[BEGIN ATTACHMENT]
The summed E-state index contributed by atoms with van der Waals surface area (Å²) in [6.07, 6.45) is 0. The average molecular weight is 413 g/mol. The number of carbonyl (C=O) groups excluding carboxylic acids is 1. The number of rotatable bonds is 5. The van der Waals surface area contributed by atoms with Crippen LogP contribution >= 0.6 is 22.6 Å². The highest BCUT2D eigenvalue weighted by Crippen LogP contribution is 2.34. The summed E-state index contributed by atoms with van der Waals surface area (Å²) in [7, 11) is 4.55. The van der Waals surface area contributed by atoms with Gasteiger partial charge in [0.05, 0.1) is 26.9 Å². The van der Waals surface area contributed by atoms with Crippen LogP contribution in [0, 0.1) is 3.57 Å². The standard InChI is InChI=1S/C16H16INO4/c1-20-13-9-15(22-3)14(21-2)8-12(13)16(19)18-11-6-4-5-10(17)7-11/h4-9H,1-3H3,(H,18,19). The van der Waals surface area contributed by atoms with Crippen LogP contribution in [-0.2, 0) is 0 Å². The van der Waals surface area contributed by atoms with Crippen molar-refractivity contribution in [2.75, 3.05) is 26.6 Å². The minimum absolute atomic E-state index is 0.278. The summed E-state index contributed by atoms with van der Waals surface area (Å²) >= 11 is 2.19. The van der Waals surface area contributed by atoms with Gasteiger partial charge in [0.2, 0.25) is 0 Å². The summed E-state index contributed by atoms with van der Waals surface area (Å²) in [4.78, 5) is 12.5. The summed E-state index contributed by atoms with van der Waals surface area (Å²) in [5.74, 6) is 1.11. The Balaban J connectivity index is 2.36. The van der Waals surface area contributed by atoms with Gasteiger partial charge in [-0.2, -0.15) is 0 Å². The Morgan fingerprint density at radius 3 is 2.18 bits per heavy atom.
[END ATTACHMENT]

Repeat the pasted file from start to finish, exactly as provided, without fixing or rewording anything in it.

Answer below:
The summed E-state index contributed by atoms with van der Waals surface area (Å²) in [6.07, 6.45) is 0. The average molecular weight is 413 g/mol. The number of carbonyl (C=O) groups excluding carboxylic acids is 1. The number of rotatable bonds is 5. The van der Waals surface area contributed by atoms with Crippen LogP contribution >= 0.6 is 22.6 Å². The highest BCUT2D eigenvalue weighted by Crippen LogP contribution is 2.34. The summed E-state index contributed by atoms with van der Waals surface area (Å²) in [7, 11) is 4.55. The van der Waals surface area contributed by atoms with Gasteiger partial charge in [0.05, 0.1) is 26.9 Å². The van der Waals surface area contributed by atoms with Crippen LogP contribution in [0, 0.1) is 3.57 Å². The standard InChI is InChI=1S/C16H16INO4/c1-20-13-9-15(22-3)14(21-2)8-12(13)16(19)18-11-6-4-5-10(17)7-11/h4-9H,1-3H3,(H,18,19). The van der Waals surface area contributed by atoms with Crippen LogP contribution in [-0.2, 0) is 0 Å². The van der Waals surface area contributed by atoms with Crippen molar-refractivity contribution in [2.75, 3.05) is 26.6 Å². The minimum absolute atomic E-state index is 0.278. The summed E-state index contributed by atoms with van der Waals surface area (Å²) >= 11 is 2.19. The van der Waals surface area contributed by atoms with Gasteiger partial charge in [0.2, 0.25) is 0 Å². The summed E-state index contributed by atoms with van der Waals surface area (Å²) in [4.78, 5) is 12.5. The summed E-state index contributed by atoms with van der Waals surface area (Å²) in [5.74, 6) is 1.11. The Balaban J connectivity index is 2.36. The van der Waals surface area contributed by atoms with Gasteiger partial charge in [-0.2, -0.15) is 0 Å². The Morgan fingerprint density at radius 3 is 2.18 bits per heavy atom.